How would you chop a linked list in half? A trivial approach would be to just get the length of the list and then walk the list building a first-half copy by tracking the indexes until you get to half that length.

Thinking about it, I realized you could use the tortoise-and-hare approach from Floyd’s cycle detector to find the middle of the list: walk the list item-by-item and every-other-item at the same time; when the every-other-item list is exhausted, you’ve found the middle:

% bisect(+List, -First, -Last) is semidet.
% bisect(-List, -First, -Last) is multi.
%   First and Last are equal-length sublists of List such that
%   append(First, Last, List) is true and 
%   length(First, N), length(Last, N) is true.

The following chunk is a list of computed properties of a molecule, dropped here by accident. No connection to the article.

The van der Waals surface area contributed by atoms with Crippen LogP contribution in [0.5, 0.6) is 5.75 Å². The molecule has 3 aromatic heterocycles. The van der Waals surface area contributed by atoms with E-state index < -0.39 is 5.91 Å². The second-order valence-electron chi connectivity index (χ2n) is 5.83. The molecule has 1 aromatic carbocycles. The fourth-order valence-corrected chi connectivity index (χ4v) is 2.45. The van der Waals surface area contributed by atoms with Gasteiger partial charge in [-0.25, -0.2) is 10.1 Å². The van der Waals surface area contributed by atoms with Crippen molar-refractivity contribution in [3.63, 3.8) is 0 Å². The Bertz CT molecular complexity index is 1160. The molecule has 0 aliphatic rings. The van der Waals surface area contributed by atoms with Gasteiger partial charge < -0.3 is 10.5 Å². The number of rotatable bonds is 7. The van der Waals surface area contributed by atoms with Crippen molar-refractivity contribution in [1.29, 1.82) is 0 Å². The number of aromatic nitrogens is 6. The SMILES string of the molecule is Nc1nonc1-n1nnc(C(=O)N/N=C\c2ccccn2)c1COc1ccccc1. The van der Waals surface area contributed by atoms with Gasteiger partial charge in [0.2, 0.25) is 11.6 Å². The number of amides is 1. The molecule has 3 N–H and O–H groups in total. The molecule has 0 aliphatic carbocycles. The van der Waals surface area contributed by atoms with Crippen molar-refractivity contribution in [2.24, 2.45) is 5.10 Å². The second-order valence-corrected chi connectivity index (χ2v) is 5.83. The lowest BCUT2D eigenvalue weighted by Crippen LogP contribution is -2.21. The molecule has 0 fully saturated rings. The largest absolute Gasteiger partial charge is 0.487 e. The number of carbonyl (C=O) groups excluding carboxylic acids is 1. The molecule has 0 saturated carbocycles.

bisect(L, First, Last) :- bisect(L, L, First, Last).

bisect(Xs, [], [], Xs).
bisect([X|Xs], [_,_|Ys], First, Last) :-
    First = [X|NextFirst],
    bisect(Xs, Ys, NextFirst, Last).

The other trick here is passing the tail of the list to the recursive call, sort of like an inexpensive difference list trick to give us O(N) appending to a linked list.

I’m pleased to note that this just fails for free on non-even length lists. No stupid solutions where one list is longer than the other.

?- bisect([1,2,3,4], X, Y).
X = [1, 2],
Y = [3, 4].

?- bisect([1,2,3,4,5], X, Y).

?- bisect([1,2,3,4,5,6], X, Y).
X = [1, 2, 3],
Y = [4, 5, 6].

?- bisect(Z, X, Y).
Z = X, X = Y, Y = [] ;
Z = [_24123766, _24123772],
X = [_24123766],
Y = [_24123772] ;
Z = [_24123766, _24123772, _24123784, _24123790],
X = [_24123766, _24123772],
Y = [_24123784, _24123790] ;